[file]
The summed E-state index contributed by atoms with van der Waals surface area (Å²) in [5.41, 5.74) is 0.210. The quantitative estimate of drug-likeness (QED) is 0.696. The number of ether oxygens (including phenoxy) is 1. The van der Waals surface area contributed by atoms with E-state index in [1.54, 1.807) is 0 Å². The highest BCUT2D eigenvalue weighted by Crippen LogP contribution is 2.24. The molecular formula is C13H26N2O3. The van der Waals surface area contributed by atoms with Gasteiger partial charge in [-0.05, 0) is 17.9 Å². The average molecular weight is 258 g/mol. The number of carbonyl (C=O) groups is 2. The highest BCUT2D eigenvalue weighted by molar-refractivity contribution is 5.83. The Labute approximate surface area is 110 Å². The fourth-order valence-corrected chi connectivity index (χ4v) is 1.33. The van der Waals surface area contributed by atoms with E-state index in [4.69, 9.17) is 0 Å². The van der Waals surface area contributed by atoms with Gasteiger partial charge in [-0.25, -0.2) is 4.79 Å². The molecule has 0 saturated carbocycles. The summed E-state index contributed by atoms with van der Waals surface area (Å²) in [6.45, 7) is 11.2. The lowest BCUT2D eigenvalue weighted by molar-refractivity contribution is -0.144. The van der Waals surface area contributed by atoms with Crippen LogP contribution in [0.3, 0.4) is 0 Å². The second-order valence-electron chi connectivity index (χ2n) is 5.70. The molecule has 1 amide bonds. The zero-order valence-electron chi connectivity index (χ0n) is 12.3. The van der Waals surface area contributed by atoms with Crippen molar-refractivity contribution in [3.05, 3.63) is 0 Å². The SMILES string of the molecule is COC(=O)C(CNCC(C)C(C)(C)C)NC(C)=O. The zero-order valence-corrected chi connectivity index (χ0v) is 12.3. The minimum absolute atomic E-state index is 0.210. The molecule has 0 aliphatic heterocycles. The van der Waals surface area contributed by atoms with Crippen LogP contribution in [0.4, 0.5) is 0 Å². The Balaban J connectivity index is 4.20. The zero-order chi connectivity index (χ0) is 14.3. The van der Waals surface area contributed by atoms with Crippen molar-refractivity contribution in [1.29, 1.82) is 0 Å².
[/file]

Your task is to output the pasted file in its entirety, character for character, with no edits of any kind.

The summed E-state index contributed by atoms with van der Waals surface area (Å²) in [5.41, 5.74) is 0.210. The quantitative estimate of drug-likeness (QED) is 0.696. The number of ether oxygens (including phenoxy) is 1. The van der Waals surface area contributed by atoms with E-state index in [1.54, 1.807) is 0 Å². The highest BCUT2D eigenvalue weighted by Crippen LogP contribution is 2.24. The molecular formula is C13H26N2O3. The van der Waals surface area contributed by atoms with Gasteiger partial charge in [-0.05, 0) is 17.9 Å². The average molecular weight is 258 g/mol. The number of carbonyl (C=O) groups is 2. The highest BCUT2D eigenvalue weighted by molar-refractivity contribution is 5.83. The Labute approximate surface area is 110 Å². The fourth-order valence-corrected chi connectivity index (χ4v) is 1.33. The van der Waals surface area contributed by atoms with E-state index in [4.69, 9.17) is 0 Å². The van der Waals surface area contributed by atoms with Gasteiger partial charge in [-0.25, -0.2) is 4.79 Å². The molecule has 0 saturated carbocycles. The summed E-state index contributed by atoms with van der Waals surface area (Å²) in [6.45, 7) is 11.2. The lowest BCUT2D eigenvalue weighted by molar-refractivity contribution is -0.144. The van der Waals surface area contributed by atoms with Crippen LogP contribution in [0.3, 0.4) is 0 Å². The second-order valence-electron chi connectivity index (χ2n) is 5.70. The molecule has 1 amide bonds. The zero-order valence-electron chi connectivity index (χ0n) is 12.3. The van der Waals surface area contributed by atoms with Crippen molar-refractivity contribution in [3.05, 3.63) is 0 Å². The SMILES string of the molecule is COC(=O)C(CNCC(C)C(C)(C)C)NC(C)=O. The zero-order valence-corrected chi connectivity index (χ0v) is 12.3. The minimum absolute atomic E-state index is 0.210. The molecule has 0 aliphatic heterocycles. The van der Waals surface area contributed by atoms with Crippen LogP contribution in [0.4, 0.5) is 0 Å². The Balaban J connectivity index is 4.20. The zero-order chi connectivity index (χ0) is 14.3. The van der Waals surface area contributed by atoms with Crippen molar-refractivity contribution in [1.29, 1.82) is 0 Å².